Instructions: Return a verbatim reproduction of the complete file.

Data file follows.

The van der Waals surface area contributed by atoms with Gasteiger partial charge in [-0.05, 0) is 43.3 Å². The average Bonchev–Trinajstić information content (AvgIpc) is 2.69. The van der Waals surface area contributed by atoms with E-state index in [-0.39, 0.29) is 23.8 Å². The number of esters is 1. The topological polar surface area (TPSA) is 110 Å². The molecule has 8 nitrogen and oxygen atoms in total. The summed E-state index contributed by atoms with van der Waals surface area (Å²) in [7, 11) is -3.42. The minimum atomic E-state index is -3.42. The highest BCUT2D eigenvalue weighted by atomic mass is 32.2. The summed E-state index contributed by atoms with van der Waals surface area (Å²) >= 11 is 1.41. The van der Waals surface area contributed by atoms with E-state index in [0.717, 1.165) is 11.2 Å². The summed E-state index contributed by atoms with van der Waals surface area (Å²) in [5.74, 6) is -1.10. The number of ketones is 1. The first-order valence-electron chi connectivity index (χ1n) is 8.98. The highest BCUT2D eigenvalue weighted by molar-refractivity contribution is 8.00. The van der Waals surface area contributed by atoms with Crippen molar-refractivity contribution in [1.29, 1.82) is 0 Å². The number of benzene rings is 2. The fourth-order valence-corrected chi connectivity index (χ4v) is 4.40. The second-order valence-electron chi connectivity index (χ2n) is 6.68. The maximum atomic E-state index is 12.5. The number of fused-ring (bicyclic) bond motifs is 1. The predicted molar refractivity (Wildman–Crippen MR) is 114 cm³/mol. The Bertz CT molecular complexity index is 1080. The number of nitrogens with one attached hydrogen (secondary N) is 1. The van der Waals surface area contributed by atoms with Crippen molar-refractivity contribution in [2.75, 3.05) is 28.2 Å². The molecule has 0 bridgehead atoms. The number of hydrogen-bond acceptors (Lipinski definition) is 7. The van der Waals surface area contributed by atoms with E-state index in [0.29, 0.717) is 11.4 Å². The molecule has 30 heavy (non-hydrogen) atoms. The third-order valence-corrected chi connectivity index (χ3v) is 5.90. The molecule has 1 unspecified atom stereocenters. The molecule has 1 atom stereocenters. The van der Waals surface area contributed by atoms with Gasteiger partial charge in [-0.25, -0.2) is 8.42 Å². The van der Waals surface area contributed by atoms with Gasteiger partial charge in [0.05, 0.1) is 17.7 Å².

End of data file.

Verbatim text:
The van der Waals surface area contributed by atoms with Gasteiger partial charge in [-0.05, 0) is 43.3 Å². The average Bonchev–Trinajstić information content (AvgIpc) is 2.69. The van der Waals surface area contributed by atoms with E-state index in [-0.39, 0.29) is 23.8 Å². The number of esters is 1. The topological polar surface area (TPSA) is 110 Å². The molecule has 8 nitrogen and oxygen atoms in total. The summed E-state index contributed by atoms with van der Waals surface area (Å²) in [7, 11) is -3.42. The minimum atomic E-state index is -3.42. The highest BCUT2D eigenvalue weighted by atomic mass is 32.2. The summed E-state index contributed by atoms with van der Waals surface area (Å²) >= 11 is 1.41. The van der Waals surface area contributed by atoms with E-state index in [0.717, 1.165) is 11.2 Å². The summed E-state index contributed by atoms with van der Waals surface area (Å²) in [5.74, 6) is -1.10. The number of ketones is 1. The first-order valence-electron chi connectivity index (χ1n) is 8.98. The highest BCUT2D eigenvalue weighted by molar-refractivity contribution is 8.00. The van der Waals surface area contributed by atoms with Crippen molar-refractivity contribution in [1.29, 1.82) is 0 Å². The number of benzene rings is 2. The fourth-order valence-corrected chi connectivity index (χ4v) is 4.40. The second-order valence-electron chi connectivity index (χ2n) is 6.68. The maximum atomic E-state index is 12.5. The number of fused-ring (bicyclic) bond motifs is 1. The predicted molar refractivity (Wildman–Crippen MR) is 114 cm³/mol. The Bertz CT molecular complexity index is 1080. The number of nitrogens with one attached hydrogen (secondary N) is 1. The van der Waals surface area contributed by atoms with Crippen molar-refractivity contribution in [2.75, 3.05) is 28.2 Å². The molecule has 0 bridgehead atoms. The number of hydrogen-bond acceptors (Lipinski definition) is 7. The van der Waals surface area contributed by atoms with E-state index in [0.29, 0.717) is 11.4 Å². The molecule has 30 heavy (non-hydrogen) atoms. The third-order valence-corrected chi connectivity index (χ3v) is 5.90. The molecule has 1 unspecified atom stereocenters. The molecule has 1 atom stereocenters. The van der Waals surface area contributed by atoms with Gasteiger partial charge in [-0.25, -0.2) is 8.42 Å². The van der Waals surface area contributed by atoms with Gasteiger partial charge in [0.05, 0.1) is 17.7 Å².